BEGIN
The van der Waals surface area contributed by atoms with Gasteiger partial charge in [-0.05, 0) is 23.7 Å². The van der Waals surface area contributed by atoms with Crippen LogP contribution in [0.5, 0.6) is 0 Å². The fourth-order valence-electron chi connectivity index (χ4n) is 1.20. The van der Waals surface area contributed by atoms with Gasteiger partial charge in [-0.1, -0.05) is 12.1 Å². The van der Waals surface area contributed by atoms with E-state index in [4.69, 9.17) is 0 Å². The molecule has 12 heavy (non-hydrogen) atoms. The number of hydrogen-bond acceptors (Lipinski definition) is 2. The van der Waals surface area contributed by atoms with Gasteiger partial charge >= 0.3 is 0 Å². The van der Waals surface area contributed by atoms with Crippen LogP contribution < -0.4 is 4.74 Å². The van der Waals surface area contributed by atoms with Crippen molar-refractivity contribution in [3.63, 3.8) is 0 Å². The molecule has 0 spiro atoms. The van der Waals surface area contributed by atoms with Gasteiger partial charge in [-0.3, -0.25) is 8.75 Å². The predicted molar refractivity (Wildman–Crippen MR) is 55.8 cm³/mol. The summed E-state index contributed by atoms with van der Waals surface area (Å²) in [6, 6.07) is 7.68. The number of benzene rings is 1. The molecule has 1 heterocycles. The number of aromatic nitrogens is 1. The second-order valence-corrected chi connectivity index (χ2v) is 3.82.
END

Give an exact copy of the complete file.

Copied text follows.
The van der Waals surface area contributed by atoms with Gasteiger partial charge in [-0.05, 0) is 23.7 Å². The van der Waals surface area contributed by atoms with Crippen LogP contribution in [0.5, 0.6) is 0 Å². The fourth-order valence-electron chi connectivity index (χ4n) is 1.20. The van der Waals surface area contributed by atoms with Gasteiger partial charge in [-0.1, -0.05) is 12.1 Å². The van der Waals surface area contributed by atoms with E-state index in [4.69, 9.17) is 0 Å². The molecule has 12 heavy (non-hydrogen) atoms. The number of hydrogen-bond acceptors (Lipinski definition) is 2. The van der Waals surface area contributed by atoms with Gasteiger partial charge >= 0.3 is 0 Å². The van der Waals surface area contributed by atoms with Crippen LogP contribution < -0.4 is 4.74 Å². The van der Waals surface area contributed by atoms with Crippen molar-refractivity contribution in [3.63, 3.8) is 0 Å². The molecule has 0 spiro atoms. The van der Waals surface area contributed by atoms with Gasteiger partial charge in [-0.3, -0.25) is 8.75 Å². The predicted molar refractivity (Wildman–Crippen MR) is 55.8 cm³/mol. The summed E-state index contributed by atoms with van der Waals surface area (Å²) in [6, 6.07) is 7.68. The number of benzene rings is 1. The molecule has 1 heterocycles. The number of aromatic nitrogens is 1. The second-order valence-corrected chi connectivity index (χ2v) is 3.82.